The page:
It’s National Identity Fraud Prevention Week this week in the UK. As part of my identity fraud awareness push I’d like just go over some old ground. Fellowes a paper-shredding supplier commissioned a report which highlighted that 7 per cent of the UK population (4 million people) have been a victim of identity fraud at one time or another.
If you visit CIFAS the UK’s fraud prevention agency they claim that the average cost per person of identity fraud is 1190 GBP. This figure is misleading as we don’t know whether this refers to the ‘consumer’ or ‘financial institution’. If it is the consumer, then this is the cost of recovering an individuals identity, however if it is the latter then this is the cost per individual to the financial institution i.e. bank. When referring to statistics on fraud I generally use CIFAS as they are an independent body. That said my company has also compiled research over the years, however we have never used it for commercial gain – only providing our data to the media. This moves us on to the topic of identity theft or is that identity fraud…
If you didn’t know already there is a major difference between identity theft and identity fraud. The media keep on misleading by nearly always referring to “identity theft” rather than “identity fraud”. Let’s clear this up – identity theft is theft of data but not actually doing anything with it, while identity fraud on the other hand is actually using stolen data to commit a fraud in someone else’s name. If it’s identity theft, then the data has not been used for fraudulent purposes. So, the 4m number would just be another major data breach. Serious – yes but stats can be misleading. Anyone remember the HMRC data breach in the UK? The media slipped away as did the missing CD and as yet the data has never materialised in the public domain – and that was a 25m+ data breach and not an ‘identity fraud’.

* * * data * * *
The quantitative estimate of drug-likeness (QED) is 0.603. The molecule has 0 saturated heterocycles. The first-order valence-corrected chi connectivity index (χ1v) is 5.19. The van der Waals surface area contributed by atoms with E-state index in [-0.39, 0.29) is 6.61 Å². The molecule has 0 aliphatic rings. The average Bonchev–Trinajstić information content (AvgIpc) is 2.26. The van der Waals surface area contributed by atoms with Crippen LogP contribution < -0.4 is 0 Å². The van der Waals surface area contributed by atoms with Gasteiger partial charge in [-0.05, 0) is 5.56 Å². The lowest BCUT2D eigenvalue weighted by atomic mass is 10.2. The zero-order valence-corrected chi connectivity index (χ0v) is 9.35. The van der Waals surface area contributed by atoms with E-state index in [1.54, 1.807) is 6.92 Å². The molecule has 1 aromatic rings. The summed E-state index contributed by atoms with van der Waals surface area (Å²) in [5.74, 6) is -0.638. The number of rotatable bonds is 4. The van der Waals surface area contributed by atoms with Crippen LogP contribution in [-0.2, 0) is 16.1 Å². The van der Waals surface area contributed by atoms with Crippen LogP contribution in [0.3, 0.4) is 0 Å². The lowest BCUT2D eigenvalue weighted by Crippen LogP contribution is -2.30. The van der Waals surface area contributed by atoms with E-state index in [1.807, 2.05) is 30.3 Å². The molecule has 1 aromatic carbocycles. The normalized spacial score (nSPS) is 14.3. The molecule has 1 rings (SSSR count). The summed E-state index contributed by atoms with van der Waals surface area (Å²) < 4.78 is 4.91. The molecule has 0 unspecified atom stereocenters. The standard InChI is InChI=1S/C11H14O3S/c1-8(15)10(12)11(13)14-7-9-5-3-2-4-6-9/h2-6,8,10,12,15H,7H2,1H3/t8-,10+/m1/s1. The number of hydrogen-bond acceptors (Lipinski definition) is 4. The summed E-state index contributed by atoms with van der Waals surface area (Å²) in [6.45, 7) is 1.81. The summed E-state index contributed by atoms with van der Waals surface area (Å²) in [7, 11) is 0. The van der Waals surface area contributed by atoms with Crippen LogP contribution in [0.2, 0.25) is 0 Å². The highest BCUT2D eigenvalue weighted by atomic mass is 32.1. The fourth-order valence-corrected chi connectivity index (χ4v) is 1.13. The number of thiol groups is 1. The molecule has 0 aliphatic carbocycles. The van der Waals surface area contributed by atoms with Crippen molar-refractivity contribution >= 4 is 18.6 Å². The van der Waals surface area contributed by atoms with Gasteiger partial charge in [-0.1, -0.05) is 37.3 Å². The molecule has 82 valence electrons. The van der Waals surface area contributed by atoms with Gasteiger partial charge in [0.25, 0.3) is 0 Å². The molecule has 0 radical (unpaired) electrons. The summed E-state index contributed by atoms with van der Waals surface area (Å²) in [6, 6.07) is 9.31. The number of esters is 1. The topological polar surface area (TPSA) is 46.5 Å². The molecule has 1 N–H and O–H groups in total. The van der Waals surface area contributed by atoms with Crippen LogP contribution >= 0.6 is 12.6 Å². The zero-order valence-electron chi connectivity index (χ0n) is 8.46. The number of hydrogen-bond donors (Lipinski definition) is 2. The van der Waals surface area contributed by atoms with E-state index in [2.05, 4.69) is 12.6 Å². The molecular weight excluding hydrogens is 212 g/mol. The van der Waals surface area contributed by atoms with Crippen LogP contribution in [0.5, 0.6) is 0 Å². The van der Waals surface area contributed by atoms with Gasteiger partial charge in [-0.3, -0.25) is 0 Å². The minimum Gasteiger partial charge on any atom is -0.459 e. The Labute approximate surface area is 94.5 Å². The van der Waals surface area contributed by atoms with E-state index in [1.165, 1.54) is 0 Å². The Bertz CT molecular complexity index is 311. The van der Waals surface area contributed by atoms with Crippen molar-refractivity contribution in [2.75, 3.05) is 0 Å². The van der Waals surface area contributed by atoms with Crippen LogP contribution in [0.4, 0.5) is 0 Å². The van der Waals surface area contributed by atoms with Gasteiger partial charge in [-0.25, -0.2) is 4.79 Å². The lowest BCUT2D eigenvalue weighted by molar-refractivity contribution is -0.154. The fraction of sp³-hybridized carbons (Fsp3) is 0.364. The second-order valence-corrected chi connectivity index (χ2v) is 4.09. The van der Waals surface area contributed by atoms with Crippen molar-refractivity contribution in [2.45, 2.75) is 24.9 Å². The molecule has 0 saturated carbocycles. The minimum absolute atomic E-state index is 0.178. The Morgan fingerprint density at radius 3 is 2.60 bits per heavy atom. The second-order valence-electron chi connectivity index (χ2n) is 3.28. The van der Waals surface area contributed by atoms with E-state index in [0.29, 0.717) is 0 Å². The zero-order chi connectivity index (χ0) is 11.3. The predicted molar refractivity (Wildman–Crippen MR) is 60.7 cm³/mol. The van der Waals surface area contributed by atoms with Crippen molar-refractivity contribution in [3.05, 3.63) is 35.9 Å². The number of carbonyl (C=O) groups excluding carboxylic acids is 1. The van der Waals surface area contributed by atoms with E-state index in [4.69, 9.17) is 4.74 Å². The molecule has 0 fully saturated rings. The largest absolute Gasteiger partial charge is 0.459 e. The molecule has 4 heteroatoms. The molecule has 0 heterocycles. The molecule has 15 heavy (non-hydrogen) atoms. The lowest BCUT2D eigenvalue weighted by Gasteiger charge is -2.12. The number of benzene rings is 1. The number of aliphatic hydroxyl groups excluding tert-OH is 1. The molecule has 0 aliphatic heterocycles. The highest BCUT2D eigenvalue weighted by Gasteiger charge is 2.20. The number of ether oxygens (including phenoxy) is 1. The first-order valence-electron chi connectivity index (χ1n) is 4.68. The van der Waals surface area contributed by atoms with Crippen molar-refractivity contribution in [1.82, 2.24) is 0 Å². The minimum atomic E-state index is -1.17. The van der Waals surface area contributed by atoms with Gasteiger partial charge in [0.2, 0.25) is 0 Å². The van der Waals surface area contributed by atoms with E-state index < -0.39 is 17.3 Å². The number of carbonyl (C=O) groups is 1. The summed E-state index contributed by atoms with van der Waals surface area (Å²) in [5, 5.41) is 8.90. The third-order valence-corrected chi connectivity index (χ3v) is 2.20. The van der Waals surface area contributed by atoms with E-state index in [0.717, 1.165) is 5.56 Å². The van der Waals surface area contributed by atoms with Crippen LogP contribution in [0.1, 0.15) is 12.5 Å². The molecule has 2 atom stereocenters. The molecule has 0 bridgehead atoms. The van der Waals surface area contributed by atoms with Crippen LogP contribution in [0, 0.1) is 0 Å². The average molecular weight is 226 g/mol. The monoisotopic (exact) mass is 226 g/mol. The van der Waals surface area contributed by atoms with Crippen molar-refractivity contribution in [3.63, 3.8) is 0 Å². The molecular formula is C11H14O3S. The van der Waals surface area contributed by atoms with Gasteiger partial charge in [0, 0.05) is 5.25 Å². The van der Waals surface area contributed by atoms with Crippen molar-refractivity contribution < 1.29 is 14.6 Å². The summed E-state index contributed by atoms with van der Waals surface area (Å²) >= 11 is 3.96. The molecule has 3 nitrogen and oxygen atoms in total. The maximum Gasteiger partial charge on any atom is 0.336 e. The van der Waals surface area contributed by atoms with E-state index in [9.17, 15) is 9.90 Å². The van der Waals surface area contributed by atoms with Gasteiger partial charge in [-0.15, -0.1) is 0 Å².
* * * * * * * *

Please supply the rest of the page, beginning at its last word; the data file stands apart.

I’m sceptical on statistics especially when companies are commissioned to compile data on identity fraud – in particular if some companies are using it to sell shredders. Most researchers also appear unable to distinguish between theft of data and actually doing something fraudulent with the stolen data. Identity fraud is all about impersonating someone, using their good name to obtain credit – financial gain – it’s not about anything else.
Safe surfing folks!